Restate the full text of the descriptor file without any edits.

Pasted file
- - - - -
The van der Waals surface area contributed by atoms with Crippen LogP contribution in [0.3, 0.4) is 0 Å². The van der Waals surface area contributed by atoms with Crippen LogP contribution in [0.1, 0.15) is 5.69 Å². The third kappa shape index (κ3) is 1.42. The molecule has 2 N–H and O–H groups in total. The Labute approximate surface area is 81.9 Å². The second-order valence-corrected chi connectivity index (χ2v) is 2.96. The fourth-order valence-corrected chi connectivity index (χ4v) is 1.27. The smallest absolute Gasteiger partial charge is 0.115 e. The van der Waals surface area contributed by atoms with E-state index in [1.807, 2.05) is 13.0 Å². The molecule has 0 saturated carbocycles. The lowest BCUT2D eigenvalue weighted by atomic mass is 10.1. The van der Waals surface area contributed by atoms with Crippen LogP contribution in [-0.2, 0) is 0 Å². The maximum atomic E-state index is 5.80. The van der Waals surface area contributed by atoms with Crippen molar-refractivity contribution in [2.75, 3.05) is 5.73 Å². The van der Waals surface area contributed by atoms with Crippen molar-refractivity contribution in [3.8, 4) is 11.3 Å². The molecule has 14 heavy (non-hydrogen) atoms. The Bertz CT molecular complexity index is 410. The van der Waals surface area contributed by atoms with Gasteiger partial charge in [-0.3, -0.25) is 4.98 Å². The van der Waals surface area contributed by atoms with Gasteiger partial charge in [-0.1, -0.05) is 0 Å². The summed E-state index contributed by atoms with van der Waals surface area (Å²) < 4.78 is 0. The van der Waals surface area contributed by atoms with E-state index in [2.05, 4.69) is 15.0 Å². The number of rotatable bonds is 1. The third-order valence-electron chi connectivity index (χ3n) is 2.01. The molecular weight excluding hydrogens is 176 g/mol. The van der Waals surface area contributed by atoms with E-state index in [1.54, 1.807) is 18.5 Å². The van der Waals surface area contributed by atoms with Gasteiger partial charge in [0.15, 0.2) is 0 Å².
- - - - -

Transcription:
The van der Waals surface area contributed by atoms with Crippen LogP contribution in [0.3, 0.4) is 0 Å². The van der Waals surface area contributed by atoms with Crippen LogP contribution in [0.1, 0.15) is 5.69 Å². The third kappa shape index (κ3) is 1.42. The molecule has 2 N–H and O–H groups in total. The Labute approximate surface area is 81.9 Å². The second-order valence-corrected chi connectivity index (χ2v) is 2.96. The fourth-order valence-corrected chi connectivity index (χ4v) is 1.27. The smallest absolute Gasteiger partial charge is 0.115 e. The van der Waals surface area contributed by atoms with E-state index in [1.807, 2.05) is 13.0 Å². The molecule has 0 saturated carbocycles. The lowest BCUT2D eigenvalue weighted by atomic mass is 10.1. The van der Waals surface area contributed by atoms with Crippen LogP contribution in [-0.2, 0) is 0 Å². The maximum atomic E-state index is 5.80. The van der Waals surface area contributed by atoms with Crippen molar-refractivity contribution in [2.75, 3.05) is 5.73 Å². The van der Waals surface area contributed by atoms with Crippen molar-refractivity contribution in [3.8, 4) is 11.3 Å². The molecule has 14 heavy (non-hydrogen) atoms. The Bertz CT molecular complexity index is 410. The van der Waals surface area contributed by atoms with Gasteiger partial charge in [-0.3, -0.25) is 4.98 Å². The van der Waals surface area contributed by atoms with Gasteiger partial charge in [-0.1, -0.05) is 0 Å². The summed E-state index contributed by atoms with van der Waals surface area (Å²) < 4.78 is 0. The van der Waals surface area contributed by atoms with E-state index in [2.05, 4.69) is 15.0 Å². The number of rotatable bonds is 1. The third-order valence-electron chi connectivity index (χ3n) is 2.01. The molecular weight excluding hydrogens is 176 g/mol. The van der Waals surface area contributed by atoms with E-state index in [1.54, 1.807) is 18.5 Å². The van der Waals surface area contributed by atoms with Gasteiger partial charge in [0.15, 0.2) is 0 Å².